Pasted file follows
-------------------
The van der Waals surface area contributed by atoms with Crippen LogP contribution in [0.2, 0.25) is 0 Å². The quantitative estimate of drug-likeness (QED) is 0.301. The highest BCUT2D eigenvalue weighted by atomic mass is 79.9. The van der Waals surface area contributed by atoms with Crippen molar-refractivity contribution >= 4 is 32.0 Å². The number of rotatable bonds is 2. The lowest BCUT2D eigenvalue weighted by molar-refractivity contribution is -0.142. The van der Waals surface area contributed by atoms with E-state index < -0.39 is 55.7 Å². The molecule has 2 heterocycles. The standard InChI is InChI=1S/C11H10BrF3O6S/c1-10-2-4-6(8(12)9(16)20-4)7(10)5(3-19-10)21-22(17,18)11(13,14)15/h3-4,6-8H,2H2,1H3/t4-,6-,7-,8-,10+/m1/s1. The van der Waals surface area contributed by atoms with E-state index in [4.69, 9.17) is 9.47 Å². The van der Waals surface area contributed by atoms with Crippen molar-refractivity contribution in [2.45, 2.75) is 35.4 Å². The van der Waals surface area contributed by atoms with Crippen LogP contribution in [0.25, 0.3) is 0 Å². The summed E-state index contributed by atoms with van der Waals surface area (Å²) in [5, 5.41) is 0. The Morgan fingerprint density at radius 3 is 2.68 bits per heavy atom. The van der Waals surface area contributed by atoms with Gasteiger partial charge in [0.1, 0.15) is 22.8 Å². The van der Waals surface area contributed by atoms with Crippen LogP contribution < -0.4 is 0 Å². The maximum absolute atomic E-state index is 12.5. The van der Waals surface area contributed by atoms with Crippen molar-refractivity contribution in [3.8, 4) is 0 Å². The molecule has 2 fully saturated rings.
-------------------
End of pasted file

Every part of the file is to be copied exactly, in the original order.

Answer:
The van der Waals surface area contributed by atoms with Crippen LogP contribution in [0.2, 0.25) is 0 Å². The quantitative estimate of drug-likeness (QED) is 0.301. The highest BCUT2D eigenvalue weighted by atomic mass is 79.9. The van der Waals surface area contributed by atoms with Crippen molar-refractivity contribution >= 4 is 32.0 Å². The number of rotatable bonds is 2. The lowest BCUT2D eigenvalue weighted by molar-refractivity contribution is -0.142. The van der Waals surface area contributed by atoms with E-state index < -0.39 is 55.7 Å². The molecule has 2 heterocycles. The standard InChI is InChI=1S/C11H10BrF3O6S/c1-10-2-4-6(8(12)9(16)20-4)7(10)5(3-19-10)21-22(17,18)11(13,14)15/h3-4,6-8H,2H2,1H3/t4-,6-,7-,8-,10+/m1/s1. The van der Waals surface area contributed by atoms with E-state index in [4.69, 9.17) is 9.47 Å². The van der Waals surface area contributed by atoms with Crippen molar-refractivity contribution in [2.45, 2.75) is 35.4 Å². The van der Waals surface area contributed by atoms with Crippen LogP contribution in [0.25, 0.3) is 0 Å². The summed E-state index contributed by atoms with van der Waals surface area (Å²) in [5, 5.41) is 0. The Morgan fingerprint density at radius 3 is 2.68 bits per heavy atom. The van der Waals surface area contributed by atoms with Gasteiger partial charge in [0.1, 0.15) is 22.8 Å². The van der Waals surface area contributed by atoms with Crippen LogP contribution < -0.4 is 0 Å². The maximum absolute atomic E-state index is 12.5. The van der Waals surface area contributed by atoms with Crippen molar-refractivity contribution in [3.8, 4) is 0 Å². The molecule has 2 fully saturated rings.